Newlyweds Nick (Ice Cube) and Suzanne (Long) decide to move to the suburbs to provide a better life for their two kids. But their idea of a dream home is disturbed by a contractor (McGinley) with a bizarre approach to business.
Vada Sultenfuss is obsessed with death. Her mother is dead, and her father runs a funeral parlor. She is also in love with her English teacher, and joins a poetry class over the summer just... See full summary »
Scotty Smalls moves to a new neighborhood with his mom and stepdad, and wants to learn to play baseball. The neighborhood baseball guru Rodriquez takes Smalls under his wing, and soon he's ... See full summary »
A 10-year-old girl, abandoned by her mother when she was three, moves to a small town in Florida with her father, a preacher. While there, she adopts a stray dog whom she names after the local supermarket where he was found. With her goofy pooch by her side, she meets an eclectic group of townspeople and rekindles an almost lost relationship with her father. Written by
The film, like the book, is set in Naomi, Florida, even though it was filmed in Louisiana. Consequently, the police car and uniform emblems depict the state of Florida rather than the state of Louisiana. See more »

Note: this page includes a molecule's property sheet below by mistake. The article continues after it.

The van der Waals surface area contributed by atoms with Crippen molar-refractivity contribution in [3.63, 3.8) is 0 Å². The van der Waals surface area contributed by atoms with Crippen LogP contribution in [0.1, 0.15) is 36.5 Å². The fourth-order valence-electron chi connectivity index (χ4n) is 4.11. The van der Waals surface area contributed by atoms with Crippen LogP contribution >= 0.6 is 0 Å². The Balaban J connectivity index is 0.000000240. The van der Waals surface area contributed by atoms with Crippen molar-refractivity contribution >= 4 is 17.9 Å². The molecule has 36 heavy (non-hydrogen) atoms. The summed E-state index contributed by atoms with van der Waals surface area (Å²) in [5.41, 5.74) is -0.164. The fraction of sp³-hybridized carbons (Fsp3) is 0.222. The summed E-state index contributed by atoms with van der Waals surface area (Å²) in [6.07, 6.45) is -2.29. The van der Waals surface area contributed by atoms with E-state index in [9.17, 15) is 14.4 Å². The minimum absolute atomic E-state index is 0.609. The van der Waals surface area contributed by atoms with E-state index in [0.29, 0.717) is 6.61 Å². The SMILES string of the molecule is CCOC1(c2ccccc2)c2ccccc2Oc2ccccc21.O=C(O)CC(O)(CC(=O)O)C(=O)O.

In the scene where Opal brings Winn-Dixie into the church, when she gets up from her seat to get Winn-Dixie, there is a Bible and a purse on the chair beside her. After she returns from getting Winn-Dixie, there is somebody sitting in the seat beside her holding the Bible while the purse is on the floor between the two chairs. See more »
Great movie, was oriented for a slightly older viewer than expected.
With it's G rating, I figured this for mostly upbeat and easy for youngsters such as my 3rd grade daughter. However, the movie is much deeper than that, and while it has many feel good moments, it is more about tough times and imperfect lives than anything, but shines wonderfully.
My 3rd grade daughter loved it, but my 7th grade daughter, who we thought might be too old for it, loved it even more!
I would definitely recommend "Because of Winn-Dixie" to families looking for a movie to watch together and who want thought provoking questions for their children to ponder and ask about. Well done, not too sappy, plenty of realism to go along with the fantasy.
The dog wasn't cartoony at all, the smile was understated and natural. This movie is more about relationships and hope despite tough times than anything else.
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